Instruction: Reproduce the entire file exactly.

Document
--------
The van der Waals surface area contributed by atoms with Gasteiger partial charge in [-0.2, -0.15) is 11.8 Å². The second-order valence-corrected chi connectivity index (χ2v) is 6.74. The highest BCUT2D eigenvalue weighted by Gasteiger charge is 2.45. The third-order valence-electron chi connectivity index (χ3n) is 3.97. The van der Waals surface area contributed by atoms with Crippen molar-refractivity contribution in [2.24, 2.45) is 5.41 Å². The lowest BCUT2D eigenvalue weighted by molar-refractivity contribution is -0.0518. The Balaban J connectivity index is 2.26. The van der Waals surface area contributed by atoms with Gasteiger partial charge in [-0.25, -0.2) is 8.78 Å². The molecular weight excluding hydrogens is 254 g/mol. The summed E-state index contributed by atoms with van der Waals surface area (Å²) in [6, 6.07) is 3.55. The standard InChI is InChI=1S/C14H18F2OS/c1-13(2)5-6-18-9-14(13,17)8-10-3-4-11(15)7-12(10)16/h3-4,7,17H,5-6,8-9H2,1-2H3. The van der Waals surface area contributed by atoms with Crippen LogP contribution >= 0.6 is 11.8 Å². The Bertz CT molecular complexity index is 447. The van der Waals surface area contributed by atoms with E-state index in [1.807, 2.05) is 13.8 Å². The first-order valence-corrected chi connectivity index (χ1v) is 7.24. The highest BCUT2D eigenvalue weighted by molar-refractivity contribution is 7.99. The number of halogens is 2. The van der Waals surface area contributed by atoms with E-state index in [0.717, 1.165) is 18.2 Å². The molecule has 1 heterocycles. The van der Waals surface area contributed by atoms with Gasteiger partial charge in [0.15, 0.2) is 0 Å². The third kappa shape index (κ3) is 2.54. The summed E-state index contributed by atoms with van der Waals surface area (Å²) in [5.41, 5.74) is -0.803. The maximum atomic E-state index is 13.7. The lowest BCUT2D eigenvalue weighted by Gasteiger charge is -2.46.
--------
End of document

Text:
The van der Waals surface area contributed by atoms with Gasteiger partial charge in [-0.2, -0.15) is 11.8 Å². The second-order valence-corrected chi connectivity index (χ2v) is 6.74. The highest BCUT2D eigenvalue weighted by Gasteiger charge is 2.45. The third-order valence-electron chi connectivity index (χ3n) is 3.97. The van der Waals surface area contributed by atoms with Crippen molar-refractivity contribution in [2.24, 2.45) is 5.41 Å². The lowest BCUT2D eigenvalue weighted by molar-refractivity contribution is -0.0518. The Balaban J connectivity index is 2.26. The van der Waals surface area contributed by atoms with Gasteiger partial charge in [-0.25, -0.2) is 8.78 Å². The molecular weight excluding hydrogens is 254 g/mol. The summed E-state index contributed by atoms with van der Waals surface area (Å²) in [6, 6.07) is 3.55. The standard InChI is InChI=1S/C14H18F2OS/c1-13(2)5-6-18-9-14(13,17)8-10-3-4-11(15)7-12(10)16/h3-4,7,17H,5-6,8-9H2,1-2H3. The van der Waals surface area contributed by atoms with Crippen LogP contribution >= 0.6 is 11.8 Å². The Bertz CT molecular complexity index is 447. The van der Waals surface area contributed by atoms with E-state index in [1.807, 2.05) is 13.8 Å². The first-order valence-corrected chi connectivity index (χ1v) is 7.24. The highest BCUT2D eigenvalue weighted by molar-refractivity contribution is 7.99. The number of halogens is 2. The van der Waals surface area contributed by atoms with E-state index in [0.717, 1.165) is 18.2 Å². The molecule has 1 heterocycles. The van der Waals surface area contributed by atoms with Gasteiger partial charge in [0.15, 0.2) is 0 Å². The third kappa shape index (κ3) is 2.54. The summed E-state index contributed by atoms with van der Waals surface area (Å²) in [5.41, 5.74) is -0.803. The maximum atomic E-state index is 13.7. The lowest BCUT2D eigenvalue weighted by Gasteiger charge is -2.46.